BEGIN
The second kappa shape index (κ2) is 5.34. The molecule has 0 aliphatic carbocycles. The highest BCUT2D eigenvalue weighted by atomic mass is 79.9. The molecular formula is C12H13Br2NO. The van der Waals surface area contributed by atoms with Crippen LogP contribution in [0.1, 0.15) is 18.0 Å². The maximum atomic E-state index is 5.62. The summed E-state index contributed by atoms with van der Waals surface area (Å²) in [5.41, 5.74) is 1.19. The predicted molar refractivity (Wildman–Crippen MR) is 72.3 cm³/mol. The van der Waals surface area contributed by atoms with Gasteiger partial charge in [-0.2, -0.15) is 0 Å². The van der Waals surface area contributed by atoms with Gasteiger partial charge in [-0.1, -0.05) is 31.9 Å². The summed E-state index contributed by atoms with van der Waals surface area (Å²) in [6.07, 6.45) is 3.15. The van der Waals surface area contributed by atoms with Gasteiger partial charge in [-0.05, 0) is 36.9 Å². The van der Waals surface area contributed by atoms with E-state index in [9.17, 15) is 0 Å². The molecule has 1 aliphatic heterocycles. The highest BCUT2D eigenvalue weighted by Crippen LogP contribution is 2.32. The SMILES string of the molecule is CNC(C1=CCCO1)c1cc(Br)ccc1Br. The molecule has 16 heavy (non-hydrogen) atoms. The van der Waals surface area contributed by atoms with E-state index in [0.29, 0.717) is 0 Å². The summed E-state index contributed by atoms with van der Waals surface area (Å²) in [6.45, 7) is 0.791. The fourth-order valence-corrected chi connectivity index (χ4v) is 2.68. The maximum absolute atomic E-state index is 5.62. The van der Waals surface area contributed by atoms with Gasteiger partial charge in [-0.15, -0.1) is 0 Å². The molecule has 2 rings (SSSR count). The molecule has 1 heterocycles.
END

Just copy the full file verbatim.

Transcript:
The second kappa shape index (κ2) is 5.34. The molecule has 0 aliphatic carbocycles. The highest BCUT2D eigenvalue weighted by atomic mass is 79.9. The molecular formula is C12H13Br2NO. The van der Waals surface area contributed by atoms with Crippen LogP contribution in [0.1, 0.15) is 18.0 Å². The maximum atomic E-state index is 5.62. The summed E-state index contributed by atoms with van der Waals surface area (Å²) in [5.41, 5.74) is 1.19. The predicted molar refractivity (Wildman–Crippen MR) is 72.3 cm³/mol. The van der Waals surface area contributed by atoms with Gasteiger partial charge in [-0.2, -0.15) is 0 Å². The van der Waals surface area contributed by atoms with Gasteiger partial charge in [-0.1, -0.05) is 31.9 Å². The summed E-state index contributed by atoms with van der Waals surface area (Å²) in [6.07, 6.45) is 3.15. The van der Waals surface area contributed by atoms with Gasteiger partial charge in [-0.05, 0) is 36.9 Å². The van der Waals surface area contributed by atoms with E-state index in [9.17, 15) is 0 Å². The molecule has 1 aliphatic heterocycles. The highest BCUT2D eigenvalue weighted by Crippen LogP contribution is 2.32. The SMILES string of the molecule is CNC(C1=CCCO1)c1cc(Br)ccc1Br. The molecule has 16 heavy (non-hydrogen) atoms. The van der Waals surface area contributed by atoms with E-state index in [0.29, 0.717) is 0 Å². The summed E-state index contributed by atoms with van der Waals surface area (Å²) in [6.45, 7) is 0.791. The fourth-order valence-corrected chi connectivity index (χ4v) is 2.68. The maximum absolute atomic E-state index is 5.62. The van der Waals surface area contributed by atoms with Gasteiger partial charge in [-0.15, -0.1) is 0 Å². The molecule has 2 rings (SSSR count). The molecule has 1 heterocycles.